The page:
Sat, Nov 06, 2004 - Page 8 News List

Letter

The truth about welfare states

As a Swedish citizen working with politics in Taiwan, I am puzzled and alarmed at how the concept of a so-called "welfare state" is so regularly embraced by various people expressing their opinions in the Taipei Times.

Having grown up in such a state tends to make one suspicious of governmental measures designed to make people happy, as opposed to people making themselves happy under the rule of law. Even though people expressing support for the theory of the welfare state may have the best of intentions, I doubt that they would like to live in the kind of society it produces.

A recent example is Chang Tieh-chih's (張鐵志) argument that the welfare states of Nordic countries strengthen the competitiveness of their economies (Welfare state helps competitiveness, Oct. 27, page 8). He bases this on the recent World Economic Forum Global Competitiveness Report 2004-2005, in which Nordic welfare states are ranked just above Taiwan in competitiveness. Chang's basic mistake is that he has not read the report. If he did, he would have seen that Sweden is ranked third, despite -- rather than because of -- factors typical to welfare states.

The fact is that the report only attempts to evaluate the competitiveness of the private sector and policy areas such as court efficiency, contract laws and corruption among public officials. These are not defining factors of socialist welfare states. In these areas, Sweden ranks high and deserves praise. A predictable and efficient legal system is key to any rich society.

The report lists as "competitive disadvantages" typical defining factors of the Swedish welfare state. Examples of disadvantages listed are "low flexibility of wage determination," "inflexible hiring and firing practices," "low efficiency of the tax system" and "low wage equality of women in the workplace." These disadvantages are direct, conscious results of the construction of the welfare state.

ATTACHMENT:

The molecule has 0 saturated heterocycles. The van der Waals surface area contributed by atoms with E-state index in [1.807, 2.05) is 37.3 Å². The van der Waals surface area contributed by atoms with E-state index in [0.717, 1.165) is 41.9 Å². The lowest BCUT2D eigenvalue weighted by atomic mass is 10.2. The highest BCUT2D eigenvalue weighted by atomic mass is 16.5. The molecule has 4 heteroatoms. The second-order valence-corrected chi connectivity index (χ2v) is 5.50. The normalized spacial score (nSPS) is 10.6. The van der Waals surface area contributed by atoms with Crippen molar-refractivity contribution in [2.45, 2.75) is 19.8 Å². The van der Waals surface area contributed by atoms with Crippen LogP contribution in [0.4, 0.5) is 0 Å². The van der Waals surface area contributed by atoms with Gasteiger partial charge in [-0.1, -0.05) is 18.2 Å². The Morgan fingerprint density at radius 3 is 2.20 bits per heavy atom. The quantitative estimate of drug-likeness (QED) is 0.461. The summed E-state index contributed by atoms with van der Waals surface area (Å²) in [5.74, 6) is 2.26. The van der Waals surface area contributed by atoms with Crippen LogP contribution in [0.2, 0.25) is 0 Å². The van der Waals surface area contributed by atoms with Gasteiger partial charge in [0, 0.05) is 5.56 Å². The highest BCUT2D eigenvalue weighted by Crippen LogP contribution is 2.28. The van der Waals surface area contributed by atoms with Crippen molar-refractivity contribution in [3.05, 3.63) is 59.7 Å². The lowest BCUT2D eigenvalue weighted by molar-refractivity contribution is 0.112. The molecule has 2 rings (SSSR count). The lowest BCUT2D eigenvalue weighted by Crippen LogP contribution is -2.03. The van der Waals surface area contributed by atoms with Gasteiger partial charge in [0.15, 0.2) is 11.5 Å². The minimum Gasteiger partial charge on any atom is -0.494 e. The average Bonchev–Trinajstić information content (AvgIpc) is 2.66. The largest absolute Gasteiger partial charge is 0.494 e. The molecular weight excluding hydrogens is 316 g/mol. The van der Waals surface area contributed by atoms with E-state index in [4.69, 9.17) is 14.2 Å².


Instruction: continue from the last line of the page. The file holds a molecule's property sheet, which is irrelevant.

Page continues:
The wage-flexibility disadvantage is a result of institutionalized rules for wage bargaining, centering powers in trade unions and business organizations. Inflexible hiring and firing is a result of the unique labor legislation pushed forward through a 100-year power axis between leading union confederations and the ruling Social Democratic Party.

Low efficiency of the tax system has to do with ideological motives behind some property, capital, business and income taxes, making the system arbitrary and anti-growth, and consequently turning normally law-abiding citizens into tax evaders and cheaters.

Finally, the problem of wage inequality between sexes is largely due to a "lock-up" effect centering many women in the sectors of health care, child care, elderly care and basic schooling. These sectors are run by state or local bureaucracies and have been monopolies ever since the outset. Government provision of these services are the very core of the Swedish model, along with the cumbersome labor market regulations that ensure a high level of power concentration to big business and big unions, at the expense of individual freedom and responsibility.

The report clearly lists these areas as inhibitors of competitiveness, removing the foundations of Chang's arguments. Chang is right that the welfare state can coexist with a competitive economy, but they do not reinforce each other. In Chang's article, another fallacy does away with the rationale for the rest of his arguments. That is the perception that free trade and capitalism create "huge social inequalities." Although this has been widely cited as a fact in the public debate since the days of Karl Marx, it is nonetheless false.

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